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Oakland A’s trade Edwin Jackson to Blue Jays

The A’s receive cash considerations in the deal.

Photo by Jason O. Watson/Getty Images

The Oakland A’s traded pitcher Edwin Jackson to the Blue Jays on Saturday, the team announced. In exchange, Toronto sent cash considerations.

Jackson pitched in the A’s rotation last season, making 17 starts and posting a 3.33 ERA. Despite the solid showing, though, he went unsigned over the offseason, and Oakland picked him back up in mid-April on a minor league contract.

Jackson, 2018: 3.33 ERA, 92 ip, 68 Ks, 37 BB, 12 HR, 4.65 FIP

Since re-signing with Oakland, Jackson has spent the last month tuning up in the minors. Most recently he made two starts for Triple-A Las Vegas, allowing a total of nine runs in 9⅔ innings to go along with seven walks and three homers. He had an opt-out clause in his contract at the end of the month, reports Susan Slusser of the S.F. Chronicle.

The 35-year-old is set to make his season debut for the Blue Jays on Wednesday against the Giants, reports insider Hazel Mae. When he does, he will set a record by playing for his 14th different MLB team, a distinction he currently shares with fellow former A’s pitcher Octavio Dotel. Jackson has actually been on the Blue Jays before, for part of one day in July 2011, but after Toronto acquired him he was flipped to the Cardinals hours later, the last time he’d been dealt until now. In an incredible coincidence, Dotel himself was also part of that 2011 trade to St. Louis, where both pitchers earned rings at year’s end.

The A’s rotation entered the season as a huge question mark, but they’ve looked strong lately. Frankie Montas and Chris Bassitt have sub-3.00 ERAs, Mike Fiers threw a no-hitter last week, and Brett Anderson has kept the team in almost all of his starts. Aaron Brooks has been knocked around a bit, but Daniel Mengden will make his season debut Sunday after dominating in Triple-A.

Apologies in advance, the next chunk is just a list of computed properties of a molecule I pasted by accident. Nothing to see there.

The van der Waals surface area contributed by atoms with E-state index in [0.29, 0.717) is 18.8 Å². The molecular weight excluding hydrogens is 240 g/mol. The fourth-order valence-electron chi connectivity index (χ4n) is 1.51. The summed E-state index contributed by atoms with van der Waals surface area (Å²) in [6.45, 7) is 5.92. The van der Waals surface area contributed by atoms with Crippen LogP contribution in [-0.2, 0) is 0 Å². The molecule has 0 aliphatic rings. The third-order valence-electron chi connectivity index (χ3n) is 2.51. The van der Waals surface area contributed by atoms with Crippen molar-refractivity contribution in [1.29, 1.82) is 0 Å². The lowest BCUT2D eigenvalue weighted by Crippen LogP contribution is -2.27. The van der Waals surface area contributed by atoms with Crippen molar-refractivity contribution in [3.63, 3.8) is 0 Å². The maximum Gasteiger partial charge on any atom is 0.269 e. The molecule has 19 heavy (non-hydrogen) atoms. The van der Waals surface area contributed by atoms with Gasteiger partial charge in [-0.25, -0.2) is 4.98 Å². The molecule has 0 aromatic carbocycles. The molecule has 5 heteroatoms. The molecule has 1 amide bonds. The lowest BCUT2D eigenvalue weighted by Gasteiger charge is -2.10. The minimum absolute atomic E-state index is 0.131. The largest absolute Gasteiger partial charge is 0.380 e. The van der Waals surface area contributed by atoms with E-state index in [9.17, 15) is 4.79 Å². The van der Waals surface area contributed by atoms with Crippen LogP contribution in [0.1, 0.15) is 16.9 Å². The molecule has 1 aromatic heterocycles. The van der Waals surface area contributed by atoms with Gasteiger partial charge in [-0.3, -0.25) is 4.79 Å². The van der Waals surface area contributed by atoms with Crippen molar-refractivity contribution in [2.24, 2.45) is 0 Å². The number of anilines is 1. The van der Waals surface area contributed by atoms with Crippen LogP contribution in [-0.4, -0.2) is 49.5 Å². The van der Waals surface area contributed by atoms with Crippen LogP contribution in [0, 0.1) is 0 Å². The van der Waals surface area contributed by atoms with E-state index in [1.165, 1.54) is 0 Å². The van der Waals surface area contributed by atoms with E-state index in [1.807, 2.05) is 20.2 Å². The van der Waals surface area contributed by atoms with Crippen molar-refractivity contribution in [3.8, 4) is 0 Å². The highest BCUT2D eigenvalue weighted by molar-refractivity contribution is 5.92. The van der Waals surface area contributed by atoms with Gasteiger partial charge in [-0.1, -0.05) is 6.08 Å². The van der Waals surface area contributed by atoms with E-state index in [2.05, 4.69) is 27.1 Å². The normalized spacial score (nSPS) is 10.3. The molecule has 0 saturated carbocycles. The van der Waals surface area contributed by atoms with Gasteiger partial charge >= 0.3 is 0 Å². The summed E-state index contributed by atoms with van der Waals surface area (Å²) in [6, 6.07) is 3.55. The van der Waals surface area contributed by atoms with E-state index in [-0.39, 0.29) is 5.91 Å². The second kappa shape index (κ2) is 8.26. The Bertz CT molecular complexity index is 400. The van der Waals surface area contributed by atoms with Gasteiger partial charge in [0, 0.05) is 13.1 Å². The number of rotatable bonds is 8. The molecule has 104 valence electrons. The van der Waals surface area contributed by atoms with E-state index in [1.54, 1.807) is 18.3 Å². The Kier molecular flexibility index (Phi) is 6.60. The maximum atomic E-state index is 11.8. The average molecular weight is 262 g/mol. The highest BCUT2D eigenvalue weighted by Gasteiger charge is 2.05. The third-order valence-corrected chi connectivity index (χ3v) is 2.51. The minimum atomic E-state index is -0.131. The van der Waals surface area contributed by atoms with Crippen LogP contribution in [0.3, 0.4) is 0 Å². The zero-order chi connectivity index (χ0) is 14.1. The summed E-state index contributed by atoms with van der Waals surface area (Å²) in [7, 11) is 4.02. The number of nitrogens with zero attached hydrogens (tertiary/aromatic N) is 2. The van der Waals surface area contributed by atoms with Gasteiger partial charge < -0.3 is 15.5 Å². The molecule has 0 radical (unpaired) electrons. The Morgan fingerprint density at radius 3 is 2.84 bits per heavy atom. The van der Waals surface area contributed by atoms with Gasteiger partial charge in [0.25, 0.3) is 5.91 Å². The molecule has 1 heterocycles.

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The opt-out clause gave three weeks for the A’s to get Jackson up to the majors. Even with the rotation looking settled right now, I’m still surprised this didn’t happen a week or two later than it did. Stuff can still go wrong between now and the end of the month, such that some more MLB-caliber rotation depth would be useful.

But clearly the A’s had decided that it wasn’t going to happen for Jackson this time around. Between the emergence of Bassitt, plus Mengden earning the next turn with his own performance, and Jackson himself getting torched in his two starts for Vegas, the chances were growing slim of Oakland needing to reach this far down the depth chart in the next few weeks. Paul Blackburn also stands as viable depth in the Triple-A rotation, while several injured pitchers are steadily making their way toward midseason returns to action.

Good luck in Toronto, Edwin! And congrats on your impending MLB record!

UPDATE: Here’s what manager Bob Melvin had to say after the game:

“More than anything, it was a big league job, and we weren’t gonna stand in his way. We didn’t have it for him right now, and we think so much of him that if he’s got an opportunity to go to the big leagues right now then we’re not gonna stand in his way. ... We love him here, who knows how the season plays out. But it was more about getting him a big league job.”